After dating a narcissist myself, I’ve come to learn that narcissism goes beyond the “Oh, look at me I am so fabulous”-type behavior. In fact, narcissism is an actual personality disorder that, depending on the severity, requires long-term therapeutic sessions to conquer.
Narcissistic Personality Disorder (NPD) is quite complicated and comes with many subtypes.
A sense of pride and entitlement does exist within us. It is normal for us to have a healthy amount of narcissism because the opposite is low self-esteem, and that’s not good either.
However, individuals with NPD show an exaggerated pattern of entitled behaviors and thought patterns that are sometimes downright scary.
There is an entire lingo dedicated to narcissistic behavior—“love bombing” for example. Love bombing is exactly what it sounds like, and it’s the first narcissistic red flag, as it occurs most heavily during courtship.
An encounter will lead to someone injecting themselves into your life in such a way that makes them seem too perfect to be true. They answer every call and respond to every text. Gifts come pouring in, usually expensive, used to impress you. They will mimic your behavior in an attempt to display compatibility between the two of you. They will expend massive amounts of energy on trying to get to know you and your NEEDS.
All of this effort is crucial to them, because they want you to depend on them for everything. After gathering this data against you, they will then use it to save the day in any and every way, becoming what you presume to be as the one that will always be there for you. They become your lover, partner, mother, father, your child, your best friend, and your traitor all at once.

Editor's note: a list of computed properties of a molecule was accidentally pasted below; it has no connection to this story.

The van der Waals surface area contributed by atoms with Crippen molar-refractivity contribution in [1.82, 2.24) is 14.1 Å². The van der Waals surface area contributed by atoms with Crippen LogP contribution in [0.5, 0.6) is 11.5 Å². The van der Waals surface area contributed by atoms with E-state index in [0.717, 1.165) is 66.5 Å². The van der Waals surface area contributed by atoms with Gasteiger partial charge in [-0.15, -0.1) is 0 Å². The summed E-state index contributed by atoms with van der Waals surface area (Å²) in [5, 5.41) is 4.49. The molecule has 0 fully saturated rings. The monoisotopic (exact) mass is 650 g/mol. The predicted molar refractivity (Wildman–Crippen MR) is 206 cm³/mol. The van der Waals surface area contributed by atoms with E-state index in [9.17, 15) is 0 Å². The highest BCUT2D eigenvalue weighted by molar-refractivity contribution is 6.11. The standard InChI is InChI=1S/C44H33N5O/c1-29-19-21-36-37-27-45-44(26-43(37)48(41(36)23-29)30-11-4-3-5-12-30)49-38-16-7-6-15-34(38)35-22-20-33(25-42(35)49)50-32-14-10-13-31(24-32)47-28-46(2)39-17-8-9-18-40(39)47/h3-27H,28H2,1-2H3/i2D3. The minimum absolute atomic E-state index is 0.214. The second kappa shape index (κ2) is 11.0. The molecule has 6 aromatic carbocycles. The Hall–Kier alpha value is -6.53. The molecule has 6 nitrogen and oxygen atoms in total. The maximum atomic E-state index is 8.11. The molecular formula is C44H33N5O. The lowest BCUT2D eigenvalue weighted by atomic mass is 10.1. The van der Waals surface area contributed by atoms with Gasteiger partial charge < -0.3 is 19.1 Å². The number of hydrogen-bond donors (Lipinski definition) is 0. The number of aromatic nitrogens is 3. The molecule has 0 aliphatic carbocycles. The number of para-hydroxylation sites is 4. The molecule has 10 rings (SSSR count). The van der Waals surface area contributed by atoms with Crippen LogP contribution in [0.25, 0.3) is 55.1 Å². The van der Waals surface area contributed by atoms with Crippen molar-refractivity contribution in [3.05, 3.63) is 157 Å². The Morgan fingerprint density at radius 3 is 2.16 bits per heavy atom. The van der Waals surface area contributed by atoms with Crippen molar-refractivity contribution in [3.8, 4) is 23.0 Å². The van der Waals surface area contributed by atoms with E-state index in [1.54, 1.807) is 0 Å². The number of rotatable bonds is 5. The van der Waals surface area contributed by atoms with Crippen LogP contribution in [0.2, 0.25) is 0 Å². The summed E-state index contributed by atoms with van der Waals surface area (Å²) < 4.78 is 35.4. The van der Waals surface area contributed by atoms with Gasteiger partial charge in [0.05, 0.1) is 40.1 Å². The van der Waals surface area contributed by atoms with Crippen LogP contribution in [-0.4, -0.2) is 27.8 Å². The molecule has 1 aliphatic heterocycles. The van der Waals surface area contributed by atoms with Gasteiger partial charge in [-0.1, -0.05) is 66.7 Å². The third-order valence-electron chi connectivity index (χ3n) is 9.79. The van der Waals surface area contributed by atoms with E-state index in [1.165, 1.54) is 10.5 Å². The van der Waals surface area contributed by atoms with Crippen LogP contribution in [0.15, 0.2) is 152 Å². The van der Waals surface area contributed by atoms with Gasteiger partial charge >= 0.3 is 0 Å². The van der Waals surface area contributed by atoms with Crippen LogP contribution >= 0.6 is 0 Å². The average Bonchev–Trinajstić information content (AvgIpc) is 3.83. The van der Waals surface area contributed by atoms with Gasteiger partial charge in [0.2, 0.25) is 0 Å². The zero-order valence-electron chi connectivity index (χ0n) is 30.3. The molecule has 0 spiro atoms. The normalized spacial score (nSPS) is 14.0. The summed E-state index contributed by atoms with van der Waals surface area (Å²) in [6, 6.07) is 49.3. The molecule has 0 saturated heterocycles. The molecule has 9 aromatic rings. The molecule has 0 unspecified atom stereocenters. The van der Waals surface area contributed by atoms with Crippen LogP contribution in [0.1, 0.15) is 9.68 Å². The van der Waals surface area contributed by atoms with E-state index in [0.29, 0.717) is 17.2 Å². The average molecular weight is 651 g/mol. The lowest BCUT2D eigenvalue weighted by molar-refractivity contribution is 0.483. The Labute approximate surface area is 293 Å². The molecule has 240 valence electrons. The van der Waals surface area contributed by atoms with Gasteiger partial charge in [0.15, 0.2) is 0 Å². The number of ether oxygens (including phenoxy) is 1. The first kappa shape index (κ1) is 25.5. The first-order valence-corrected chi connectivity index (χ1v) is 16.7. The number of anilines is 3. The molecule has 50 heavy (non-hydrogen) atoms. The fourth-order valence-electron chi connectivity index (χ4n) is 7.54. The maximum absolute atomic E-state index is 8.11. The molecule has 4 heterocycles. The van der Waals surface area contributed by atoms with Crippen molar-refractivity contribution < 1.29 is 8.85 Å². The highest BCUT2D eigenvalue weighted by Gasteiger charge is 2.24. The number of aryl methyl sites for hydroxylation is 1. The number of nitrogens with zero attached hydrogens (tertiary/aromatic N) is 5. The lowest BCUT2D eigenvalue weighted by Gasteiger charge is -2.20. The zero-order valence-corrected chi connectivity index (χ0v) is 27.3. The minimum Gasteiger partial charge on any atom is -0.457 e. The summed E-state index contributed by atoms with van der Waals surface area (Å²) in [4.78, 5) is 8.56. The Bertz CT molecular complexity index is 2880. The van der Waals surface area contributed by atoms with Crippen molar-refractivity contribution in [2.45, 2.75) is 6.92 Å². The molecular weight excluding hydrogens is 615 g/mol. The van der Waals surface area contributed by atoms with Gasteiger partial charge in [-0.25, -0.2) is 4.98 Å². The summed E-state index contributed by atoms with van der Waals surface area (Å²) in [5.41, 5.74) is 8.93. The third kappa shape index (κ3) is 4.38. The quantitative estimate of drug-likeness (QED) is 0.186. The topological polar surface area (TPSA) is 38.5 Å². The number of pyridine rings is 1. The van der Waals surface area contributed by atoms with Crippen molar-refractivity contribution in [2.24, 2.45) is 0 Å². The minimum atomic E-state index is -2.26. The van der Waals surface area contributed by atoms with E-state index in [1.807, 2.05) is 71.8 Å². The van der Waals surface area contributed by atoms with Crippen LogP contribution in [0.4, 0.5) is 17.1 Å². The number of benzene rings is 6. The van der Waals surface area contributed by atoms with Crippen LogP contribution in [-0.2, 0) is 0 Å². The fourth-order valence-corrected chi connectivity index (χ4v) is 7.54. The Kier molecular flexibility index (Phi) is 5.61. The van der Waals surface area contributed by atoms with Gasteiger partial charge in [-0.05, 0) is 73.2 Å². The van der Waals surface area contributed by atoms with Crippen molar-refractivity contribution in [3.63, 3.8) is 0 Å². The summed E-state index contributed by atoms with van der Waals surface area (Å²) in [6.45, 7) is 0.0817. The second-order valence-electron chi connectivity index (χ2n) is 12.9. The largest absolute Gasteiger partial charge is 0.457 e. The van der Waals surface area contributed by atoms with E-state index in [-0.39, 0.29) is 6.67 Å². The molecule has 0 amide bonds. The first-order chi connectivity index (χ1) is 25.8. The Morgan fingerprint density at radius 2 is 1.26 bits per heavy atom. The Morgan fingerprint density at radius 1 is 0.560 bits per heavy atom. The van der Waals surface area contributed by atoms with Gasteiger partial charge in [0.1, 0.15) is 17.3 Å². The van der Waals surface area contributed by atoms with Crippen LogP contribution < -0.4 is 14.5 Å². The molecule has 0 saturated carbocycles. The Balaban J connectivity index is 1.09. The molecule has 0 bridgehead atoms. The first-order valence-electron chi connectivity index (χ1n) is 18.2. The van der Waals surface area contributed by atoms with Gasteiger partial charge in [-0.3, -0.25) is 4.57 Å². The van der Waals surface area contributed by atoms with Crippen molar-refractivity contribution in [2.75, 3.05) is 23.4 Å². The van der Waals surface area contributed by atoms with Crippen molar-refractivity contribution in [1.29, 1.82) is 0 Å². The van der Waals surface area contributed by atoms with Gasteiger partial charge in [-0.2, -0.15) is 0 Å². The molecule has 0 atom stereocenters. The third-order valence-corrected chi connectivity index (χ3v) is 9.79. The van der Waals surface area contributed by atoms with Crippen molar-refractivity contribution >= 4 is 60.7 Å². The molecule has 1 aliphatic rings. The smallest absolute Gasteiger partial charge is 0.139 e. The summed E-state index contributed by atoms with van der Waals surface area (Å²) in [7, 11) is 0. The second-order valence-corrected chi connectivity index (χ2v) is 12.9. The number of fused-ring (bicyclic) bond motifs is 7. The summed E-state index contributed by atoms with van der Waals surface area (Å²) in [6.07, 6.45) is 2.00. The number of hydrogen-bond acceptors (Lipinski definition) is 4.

Once a narcissist realizes they have you totally enthralled by their love bombing, they’ll begin the process of isolating you. An NPD person, if they feel you are a good enough supply for their ego, will ask you to move in rather quickly. You begin to lose yourself in their world as yours dims in the rearview.
Once they’ve secured your capture, it’s then that a narcissist will begin to withhold intimacy—he doesn’t want you feeling too good about yourself. They want you to feel as if no one else will love you or your imperfections. There will be no kissing, and they no longer initiate sex as they did in the beginning. This form of mental abuse is just another form of narcissistic control. Some narcissists are incapable of a truly intimate relationship in the bedroom–you’ll feel a sense of coldness and detachment after the encounter.
In most cases, a narcissist will fulfill his sexual appetite with an old flame, a steady stream of pornography, or both. An article in the Journal of Sex & Marital Therapy stated, “Those who have ever used Internet pornography endorsed higher levels of all 3 measures of narcissism than did those who have never used Internet pornography.” A narcissist will engage in pornography as a means of bypassing the connection needed in a relationship since they are unable to provide that.